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News Release

Bay Mills Indian Community

Picking up where last year’s training left off, Bay Mills Indian Community sets out to host its third annual Noojimo’iwewin: A VAWA and ICWA Training, August 4-6. The event is hosted both in-person at the Bay Mills Horizon Center and online via Zoom. Once again, this timely training focuses on issues of child welfare, domestic violence, and community healing. Registration is free and still open!

The pandemic showed us that online trainings are effective and Bay Mills Indian Community is committed to finding new, creative ways to connect. This year, all training participants have the opportunity to engage in a multitude of ways using Whova. Whova is an interactive event networking platform that houses easy-to-use features, some of which we have become familiar within these virtual times, such as Q&A with speakers and a group chat box throughout the event. Taking things to the next level, Whova encourages each attendee to build their unique profile to share personal and professional interests. Whova also offers Community Discussion Boards where attendees can subscribe to connect in smaller group chats tailored to specific social groups or topics. Plus, private chats can be sent at any time, not only between attendees, but to speakers too.

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All the while, Whova’s features for engagement and networking are integrated with the platform we have all grown partial to: Zoom. As we come together in these ways — in-person, via Zoom, and through Whova — we remain connected and committed to healing communities from trauma.

As Bay Mills President Whitney Gravelle notes: “Since time immemorial, Tribal courts have found innovative ways to provide justice for their communities. Bay Mills Indian Community strives to offer training encompassed with the Anishinaabe teaching of ‘noojimo’iwewin,’ which means healing others, and healing the heart, mind, as well as the body of illness.”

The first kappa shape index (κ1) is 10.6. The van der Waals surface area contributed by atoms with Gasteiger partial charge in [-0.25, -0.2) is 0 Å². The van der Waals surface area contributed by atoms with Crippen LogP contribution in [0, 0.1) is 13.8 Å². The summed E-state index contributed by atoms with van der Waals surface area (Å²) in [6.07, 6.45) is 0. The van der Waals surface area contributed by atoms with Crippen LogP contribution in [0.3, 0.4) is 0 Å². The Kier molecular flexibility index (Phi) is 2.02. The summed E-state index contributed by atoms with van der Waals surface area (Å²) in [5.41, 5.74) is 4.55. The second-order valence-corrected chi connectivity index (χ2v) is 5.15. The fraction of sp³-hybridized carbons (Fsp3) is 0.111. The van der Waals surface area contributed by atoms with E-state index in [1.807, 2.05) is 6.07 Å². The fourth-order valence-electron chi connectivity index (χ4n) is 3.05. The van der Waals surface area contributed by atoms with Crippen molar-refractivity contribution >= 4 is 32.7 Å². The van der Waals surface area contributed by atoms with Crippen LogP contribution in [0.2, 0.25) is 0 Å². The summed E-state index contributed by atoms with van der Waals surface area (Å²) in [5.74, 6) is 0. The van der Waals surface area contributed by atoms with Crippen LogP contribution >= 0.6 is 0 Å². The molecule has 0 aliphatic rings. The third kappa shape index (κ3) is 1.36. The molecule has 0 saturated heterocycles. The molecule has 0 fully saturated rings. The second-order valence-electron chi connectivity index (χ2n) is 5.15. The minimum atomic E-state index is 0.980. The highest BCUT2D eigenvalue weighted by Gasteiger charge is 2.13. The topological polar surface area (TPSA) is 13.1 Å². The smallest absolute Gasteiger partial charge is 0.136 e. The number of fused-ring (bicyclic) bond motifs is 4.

The training covers a variety of topics including: Intimate Partner Violence, Working Collaboratively to Support Victims, Legal Updates from Indian Country, The Missing and Murdered Indigenous Peoples Epidemic, Violence against Children, Secondary Trauma and Self-Care, Tribal Courts and Programs, and Working with Victims of Sexual Assault. Speakers include local advocates, service providers, tribal judges, attorneys, and more. This course is approved for 9.25 (including 1.25 Elimination of Bias) Minnesota Continuing Legal Education credits and this course is approved by the NASW-Michigan Social Work Continuing Education Collaborative for 9 credits. This training is a multi-disciplinary training for advocates to implement effective service and advocacy strategies in cases involving child welfare, domestic violence, or both.

Registration is free and still open to applicants. You may register here. Those who will attend in-person must book their room by at the Bay Mills Resort & Casino by Tuesday, July 27 using the training room block information. If you have any questions, please contact Neoshia Roemer at This training is made possible by the Office of Tribal Justice’s TJS funding and organized by The Whitener Group

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